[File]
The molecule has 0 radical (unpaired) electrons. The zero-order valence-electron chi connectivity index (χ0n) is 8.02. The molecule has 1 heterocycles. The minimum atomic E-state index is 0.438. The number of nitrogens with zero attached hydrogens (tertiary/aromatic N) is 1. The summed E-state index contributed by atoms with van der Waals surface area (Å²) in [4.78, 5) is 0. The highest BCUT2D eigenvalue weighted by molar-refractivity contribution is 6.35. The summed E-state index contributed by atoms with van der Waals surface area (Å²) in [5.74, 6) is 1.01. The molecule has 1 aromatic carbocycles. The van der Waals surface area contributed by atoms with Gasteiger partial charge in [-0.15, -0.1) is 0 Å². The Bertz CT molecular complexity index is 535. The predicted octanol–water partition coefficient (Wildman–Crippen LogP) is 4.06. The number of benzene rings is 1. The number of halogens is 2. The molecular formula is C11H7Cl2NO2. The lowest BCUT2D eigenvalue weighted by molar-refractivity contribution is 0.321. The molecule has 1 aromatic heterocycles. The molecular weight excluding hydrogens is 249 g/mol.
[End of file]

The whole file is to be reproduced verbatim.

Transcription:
The molecule has 0 radical (unpaired) electrons. The zero-order valence-electron chi connectivity index (χ0n) is 8.02. The molecule has 1 heterocycles. The minimum atomic E-state index is 0.438. The number of nitrogens with zero attached hydrogens (tertiary/aromatic N) is 1. The summed E-state index contributed by atoms with van der Waals surface area (Å²) in [4.78, 5) is 0. The highest BCUT2D eigenvalue weighted by molar-refractivity contribution is 6.35. The summed E-state index contributed by atoms with van der Waals surface area (Å²) in [5.74, 6) is 1.01. The molecule has 1 aromatic carbocycles. The van der Waals surface area contributed by atoms with Gasteiger partial charge in [-0.15, -0.1) is 0 Å². The Bertz CT molecular complexity index is 535. The predicted octanol–water partition coefficient (Wildman–Crippen LogP) is 4.06. The number of benzene rings is 1. The number of halogens is 2. The molecular formula is C11H7Cl2NO2. The lowest BCUT2D eigenvalue weighted by molar-refractivity contribution is 0.321. The molecule has 1 aromatic heterocycles. The molecular weight excluding hydrogens is 249 g/mol.